Do I need a 12 guage , Please give me some thoughts on it . JPG
As far as comparing Trap and Skeet shotguns, there are major differences between the two. Trap shotguns are designed to pattern high. The reason for this is because in Trap the targets are shot on the rise. By having the gun set up to pattern high, it gives a "built in" vertical lead necessary to hit the ascending target. If a Trap shooter waited until the target was at the apogee of it's flight, it would be too far out of range, (40 to 45 yards), to allow for consistent hits. A Trap gun allows you to stack the beads one on top of the other, and hold just under the target, firing as it ascends.

If you shoot Trap with a field gun that patterns at point of aim, you have to cover the target to acquire the necessary vertical lead. Once you do that, you have no idea where the target is. This will cause a lot of dropped targets. This effect becomes even greater when you start shooting at handicap yardages, (17 to 27 yard line). Also, Trap guns are often equipped with very high vented rib barrels to further enhance this feature depending on the shooter, and what his handicap yardage is, along with his shooting style. It is not uncommon for AA Tournament ATA Trap Shooters to run 100 straight from the 27 yard line to win top tournaments. This would be all but impossible to achieve with a field gun.

Skeet guns are almost the exact opposite. They shoot point of aim, and have shorter barrels that are choked very loosely compared to the full chokes used by Trap shooters. The general consensus is Trap is easier to learn, but much tougher to master. The reason for this is in Trap you have no idea where the bird is going to go when you call for it. In Skeet you know exactly where the bird is coming from, and where it is going to go. Once you have figured out the established leads your pretty much good to go.

Skeet is always shot from the same distance, and from the same positions. The degree of difficulty is increased by shooting a smaller gauge shotgun. In Trap it is increased by increasing the distance handicap targets are shot from. A guy running 25 straight in Skeet with a .410 is the talent equivalent of a Trap Shooter running 25 straight from the 27 yard line. Either is no easy task, and takes years to achieve, and thousands of rounds.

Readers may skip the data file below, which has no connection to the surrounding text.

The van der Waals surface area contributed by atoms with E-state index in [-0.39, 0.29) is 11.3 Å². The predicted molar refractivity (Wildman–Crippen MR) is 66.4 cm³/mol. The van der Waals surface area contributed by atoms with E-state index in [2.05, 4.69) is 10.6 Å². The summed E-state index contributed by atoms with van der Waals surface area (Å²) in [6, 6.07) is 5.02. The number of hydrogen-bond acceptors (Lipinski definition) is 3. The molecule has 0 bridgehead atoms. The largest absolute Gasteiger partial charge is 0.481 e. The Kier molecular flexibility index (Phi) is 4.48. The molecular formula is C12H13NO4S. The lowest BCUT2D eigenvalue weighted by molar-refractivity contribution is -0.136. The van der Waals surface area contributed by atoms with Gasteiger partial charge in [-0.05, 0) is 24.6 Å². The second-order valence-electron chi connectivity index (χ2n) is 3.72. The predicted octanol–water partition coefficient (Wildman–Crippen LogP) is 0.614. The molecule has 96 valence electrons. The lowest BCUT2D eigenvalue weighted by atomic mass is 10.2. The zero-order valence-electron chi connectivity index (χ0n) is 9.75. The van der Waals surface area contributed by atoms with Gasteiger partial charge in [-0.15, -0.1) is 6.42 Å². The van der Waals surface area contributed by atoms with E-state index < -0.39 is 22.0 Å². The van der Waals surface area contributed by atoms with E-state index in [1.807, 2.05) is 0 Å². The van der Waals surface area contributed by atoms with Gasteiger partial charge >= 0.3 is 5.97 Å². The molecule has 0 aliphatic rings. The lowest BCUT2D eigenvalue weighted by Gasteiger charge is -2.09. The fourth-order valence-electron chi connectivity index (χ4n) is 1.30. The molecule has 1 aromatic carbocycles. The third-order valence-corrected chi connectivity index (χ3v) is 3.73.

Trying to shoot Skeet with a Trap gun, or visa verse is like trying to deep sea fish with a Fly Rod. Fishing rods are the same as much as shotguns in that regard.
 

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Discussion Starter · #19 ·
if youve never shot before.
take the 500.
If you like it, consider a used O/U in 12 or 20 gauge. what ever your most comfortable using.
+1 on this. One caveat, as long as you have the long barrel for it. I stumbled upon a great deal on two barrel combo package, 500 pump in 12 gauge. I use short for HD and three gun matches, use long for trap and skeet. I'm no expert but I regularly have good days at 20 to 22 of 25 traps with that simple 500, and my long barrel can't be choked. That is one advantage of base R870 over base M500. Anyway, have started many new Boy Scouts into trap with my 500. Not perfect but it works. 20 gauge is fine too, some people prefer it. Buy a better gun once you are sure you like the sport. You can start without chokes, just more decisions to make latter. Plus some time busting clays and actually out seeing what other folks are using will give you more info to make a gun decision latter. When out at the range, strike up conversations with the older generation trap and skeet guys - many of them have lots of experience and have great skills.

ETA - many ranges offer loaner guns when you buy the range time. Our example, Ben Avery run by AZ Game & Fish loans out R870 semiautos. $10 upgrade to nice Benallis. Check it out, great range: http://www.azgfd.gov/ctc2/index.html